Sunday, May 16, 2010

Ich liebe dich so, Anita Pallenberg

I love Anita Pallenberg, extra much today. I've always loved the Nordic blonde goddess types, not the bland automaton types (the Americans- no offense, mom) but the ferociously alive yet cold-at-the-core Teutons. As I listen to Rolling Stones' "Angie," I think about what the Stones would have been without Anita and Marianne Faithful to guide them, the twin muses of the twins Glimmer. They were a great pair, these girls, but different: the allure of Faithfull lay in her archetypal depth, her timeless beauty, dating back to Camelot and the Celts ("The kind of girl men fought dragons for"), coupled to fearless moxy. Pallenberg's appeal was/is more elusive --you can't even really remember what she looks like because her face is so liquid, so alive from second to second with crazy emotions. She seems to morph like a mirror, vis-a-vis capturing the soul of Brian Jones during their time together like some ferocious carnal vampire, capable of limitless sensory exultation. We remember her long teeth, her vibration level, her knack for knowing just what kind of drugs and how much any situation called for, and her innate fashion sense. She's a chaotic-neutral djinn poured into a German model's body, with the face of a tripping 18 year-old in the first stage of transformation into a werewolf. All I can do is offer screen captures culled from PERFORMANCE to try and hang some random adjectives on her clotheshorse from Valhalla appeal:


With the arrival of James Fox's gangster into their psychedelic love den, Anita Pallenberg and Mick Jagger launch a series of wigs to conceal the hooliganism of Chaz (Fox) so he isn't found by his old gang. Anita initiates the red wig and against the red decor she seems like a whole new character, but it's just a mirror of Fox's original disguise, a hideous red shoe polish hairdo, and he will eventually wear the red wig himself... and lipstick. As with Brian Jones, she seems to be an effortless chameleon, getting to the core of a person with just a few brush strokes and a wig change. 


Drugs play a huge part in this transformation. Though many contemporary shamen and Buddhists don't think drugs are needed, those shamen are dumb. Shaman Anita swears by them, and without those shrooms, Fox's transformation would be incomplete -- like trying to reach Nevada on foot instead of in an air-conditioned limo. To choose to walk instead may add 'authenticity' but smacks of puritanism and dogma. It's the kind of thing someone who'd walked almost the whole way would say when you stopped 10 yards from the gate to Nirvana to offer them a lift.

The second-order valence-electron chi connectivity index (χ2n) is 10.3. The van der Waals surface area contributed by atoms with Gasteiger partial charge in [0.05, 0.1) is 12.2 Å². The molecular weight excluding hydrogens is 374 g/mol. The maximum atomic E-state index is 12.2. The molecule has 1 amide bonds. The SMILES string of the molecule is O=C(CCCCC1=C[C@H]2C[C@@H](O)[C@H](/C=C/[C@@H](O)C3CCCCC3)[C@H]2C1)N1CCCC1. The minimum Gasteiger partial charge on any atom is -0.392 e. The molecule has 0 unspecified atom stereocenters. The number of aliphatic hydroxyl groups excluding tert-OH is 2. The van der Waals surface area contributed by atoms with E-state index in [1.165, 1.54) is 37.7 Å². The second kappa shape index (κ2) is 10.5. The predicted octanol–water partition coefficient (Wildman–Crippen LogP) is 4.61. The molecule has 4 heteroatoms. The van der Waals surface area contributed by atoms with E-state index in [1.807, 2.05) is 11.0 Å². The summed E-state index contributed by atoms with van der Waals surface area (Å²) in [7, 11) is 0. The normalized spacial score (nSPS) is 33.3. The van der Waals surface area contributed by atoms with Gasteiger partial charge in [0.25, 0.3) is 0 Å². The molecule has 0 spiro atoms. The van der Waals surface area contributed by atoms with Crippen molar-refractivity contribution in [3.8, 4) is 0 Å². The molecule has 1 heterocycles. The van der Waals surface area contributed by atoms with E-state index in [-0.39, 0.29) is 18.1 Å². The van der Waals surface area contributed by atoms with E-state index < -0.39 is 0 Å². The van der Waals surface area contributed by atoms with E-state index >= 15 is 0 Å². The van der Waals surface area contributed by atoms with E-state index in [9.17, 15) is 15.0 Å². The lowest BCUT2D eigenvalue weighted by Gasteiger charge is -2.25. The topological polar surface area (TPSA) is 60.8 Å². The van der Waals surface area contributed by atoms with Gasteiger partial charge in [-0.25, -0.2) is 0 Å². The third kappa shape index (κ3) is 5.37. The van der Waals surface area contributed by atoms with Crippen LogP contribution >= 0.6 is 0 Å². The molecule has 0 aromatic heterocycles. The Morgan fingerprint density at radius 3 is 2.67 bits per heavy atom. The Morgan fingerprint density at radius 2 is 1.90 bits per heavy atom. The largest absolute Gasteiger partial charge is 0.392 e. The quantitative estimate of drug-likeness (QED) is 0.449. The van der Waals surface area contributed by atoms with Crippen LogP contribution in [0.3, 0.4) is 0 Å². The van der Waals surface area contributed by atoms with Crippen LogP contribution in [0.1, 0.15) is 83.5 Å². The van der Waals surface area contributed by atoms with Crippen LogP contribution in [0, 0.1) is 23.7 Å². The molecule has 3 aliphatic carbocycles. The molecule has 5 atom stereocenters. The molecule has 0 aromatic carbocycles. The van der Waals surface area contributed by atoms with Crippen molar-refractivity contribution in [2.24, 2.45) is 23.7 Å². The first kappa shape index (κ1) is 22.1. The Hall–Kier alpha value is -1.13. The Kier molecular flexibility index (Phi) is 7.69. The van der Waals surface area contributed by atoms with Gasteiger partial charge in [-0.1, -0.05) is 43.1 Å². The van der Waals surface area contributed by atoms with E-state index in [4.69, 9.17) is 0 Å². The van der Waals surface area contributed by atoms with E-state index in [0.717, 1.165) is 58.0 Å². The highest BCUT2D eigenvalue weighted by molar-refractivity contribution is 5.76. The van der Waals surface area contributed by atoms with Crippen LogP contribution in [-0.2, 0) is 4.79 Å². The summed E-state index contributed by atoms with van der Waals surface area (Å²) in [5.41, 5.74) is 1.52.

Films of the late 1960s and early 1970s were full of political incorrectness and sexist drug orgies but PERFORMANCE was directed and written by Donald Cammell, a man who lived and breathed drug orgies, the real kind. The difference is like night and so much later that night that it's the breaka dawn.

Speaking of which, why am I letting yet another nice day go by writing blog entries? I'm  scared of all the tourists outside, and would rather be up in my own bescarved den of creativity, hiding from the world til it's dusk and the tourists are gone, the year of the Cat. I'll leave you with a link to my earlier PERFORMANCE piece and the beautiful ode to the song, "Wild Horses" by a writer with many of Pallenberg's alluring qualities, Sunset Gun's Kim Morgan. Lastly, this post is dedicated to my band's own beloved Marianna and Anita, Kristen and Beth! They may both have kids now, but man were they cool, so beloved by us all I'd still fight dragons for them!

PS - check out Anita's black and purple wigs in BARBARELLA (1968)!


  1. Good on you, then. Of course, anyone involved in Barberella is okay with me.

  2. Psychodelli lovey dovey

  3. Dear Erich:
    This is a beautiful piece, and it rather doubles as a memorial piece written before the fact (since Anita died in 2017). But it does raise the question of why - oh why - oh WHIOHWHIOHWHIOHWHY? - you haven't written a real full-length article about BARBARELLA. Do you not think it's not genuinely psychedelic enough, or what? I really would love to read a full-length article about BARBARELLA, since (even though I know it's an awfully silly film) it does set off some mythic resonances for me. When critic Pauline Kael reviewed the film, back in 1968, she wrote that, "According to Vadim, in BARBARELLA [Jane Fonda] is supposed to be “a kind of sexual Alice in Wonderland of the future,” but she’s more like a saucy Dorothy in an Oz gone bad..."; that is to say, Barbarella can be read as a sort of sexed-up science-fiction version of those two ultimate psychedelic-voyager girls, Alice and Dorothy. Surely that interpretation must pique your interest, eh?

  4. More and more...I believe we may be brothers.


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